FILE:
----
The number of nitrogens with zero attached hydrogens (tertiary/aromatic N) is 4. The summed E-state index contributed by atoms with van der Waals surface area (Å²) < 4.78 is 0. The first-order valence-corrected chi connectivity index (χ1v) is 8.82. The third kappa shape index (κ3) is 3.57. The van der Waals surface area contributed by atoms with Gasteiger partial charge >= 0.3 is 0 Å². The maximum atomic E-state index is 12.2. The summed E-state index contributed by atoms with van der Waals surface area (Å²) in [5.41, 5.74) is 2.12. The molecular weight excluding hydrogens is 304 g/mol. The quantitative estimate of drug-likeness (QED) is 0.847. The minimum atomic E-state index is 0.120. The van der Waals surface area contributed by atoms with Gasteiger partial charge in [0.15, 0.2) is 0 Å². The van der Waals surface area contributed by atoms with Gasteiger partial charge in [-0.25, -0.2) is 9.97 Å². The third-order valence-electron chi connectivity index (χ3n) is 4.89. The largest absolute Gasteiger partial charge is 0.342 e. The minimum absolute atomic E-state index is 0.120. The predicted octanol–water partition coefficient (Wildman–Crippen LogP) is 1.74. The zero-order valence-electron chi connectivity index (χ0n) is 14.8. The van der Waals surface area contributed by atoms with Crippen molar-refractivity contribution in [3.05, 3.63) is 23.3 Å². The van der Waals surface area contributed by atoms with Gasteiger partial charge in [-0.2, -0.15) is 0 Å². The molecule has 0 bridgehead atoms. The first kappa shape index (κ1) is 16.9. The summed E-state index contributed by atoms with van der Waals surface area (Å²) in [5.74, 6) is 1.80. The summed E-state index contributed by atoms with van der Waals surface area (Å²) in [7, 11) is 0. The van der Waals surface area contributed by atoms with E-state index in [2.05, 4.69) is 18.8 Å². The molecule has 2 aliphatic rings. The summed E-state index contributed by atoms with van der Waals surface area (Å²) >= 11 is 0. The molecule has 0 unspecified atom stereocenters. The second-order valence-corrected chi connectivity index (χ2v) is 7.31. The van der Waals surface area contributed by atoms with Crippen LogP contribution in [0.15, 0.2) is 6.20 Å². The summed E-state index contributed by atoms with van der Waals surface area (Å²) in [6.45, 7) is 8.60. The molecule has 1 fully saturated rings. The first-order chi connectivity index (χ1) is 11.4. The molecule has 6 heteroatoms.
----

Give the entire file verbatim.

The number of nitrogens with zero attached hydrogens (tertiary/aromatic N) is 4. The summed E-state index contributed by atoms with van der Waals surface area (Å²) < 4.78 is 0. The first-order valence-corrected chi connectivity index (χ1v) is 8.82. The third kappa shape index (κ3) is 3.57. The van der Waals surface area contributed by atoms with Gasteiger partial charge >= 0.3 is 0 Å². The maximum atomic E-state index is 12.2. The summed E-state index contributed by atoms with van der Waals surface area (Å²) in [5.41, 5.74) is 2.12. The molecular weight excluding hydrogens is 304 g/mol. The quantitative estimate of drug-likeness (QED) is 0.847. The minimum atomic E-state index is 0.120. The van der Waals surface area contributed by atoms with Gasteiger partial charge in [0.15, 0.2) is 0 Å². The van der Waals surface area contributed by atoms with Gasteiger partial charge in [-0.25, -0.2) is 9.97 Å². The third-order valence-electron chi connectivity index (χ3n) is 4.89. The largest absolute Gasteiger partial charge is 0.342 e. The minimum absolute atomic E-state index is 0.120. The predicted octanol–water partition coefficient (Wildman–Crippen LogP) is 1.74. The zero-order valence-electron chi connectivity index (χ0n) is 14.8. The van der Waals surface area contributed by atoms with Crippen molar-refractivity contribution in [3.05, 3.63) is 23.3 Å². The van der Waals surface area contributed by atoms with Gasteiger partial charge in [-0.2, -0.15) is 0 Å². The molecule has 0 bridgehead atoms. The first kappa shape index (κ1) is 16.9. The summed E-state index contributed by atoms with van der Waals surface area (Å²) in [5.74, 6) is 1.80. The summed E-state index contributed by atoms with van der Waals surface area (Å²) in [7, 11) is 0. The van der Waals surface area contributed by atoms with E-state index in [2.05, 4.69) is 18.8 Å². The molecule has 2 aliphatic rings. The summed E-state index contributed by atoms with van der Waals surface area (Å²) >= 11 is 0. The molecule has 0 unspecified atom stereocenters. The second-order valence-corrected chi connectivity index (χ2v) is 7.31. The van der Waals surface area contributed by atoms with Crippen LogP contribution in [0.15, 0.2) is 6.20 Å². The summed E-state index contributed by atoms with van der Waals surface area (Å²) in [6.45, 7) is 8.60. The molecule has 1 fully saturated rings. The first-order chi connectivity index (χ1) is 11.4. The molecule has 6 heteroatoms.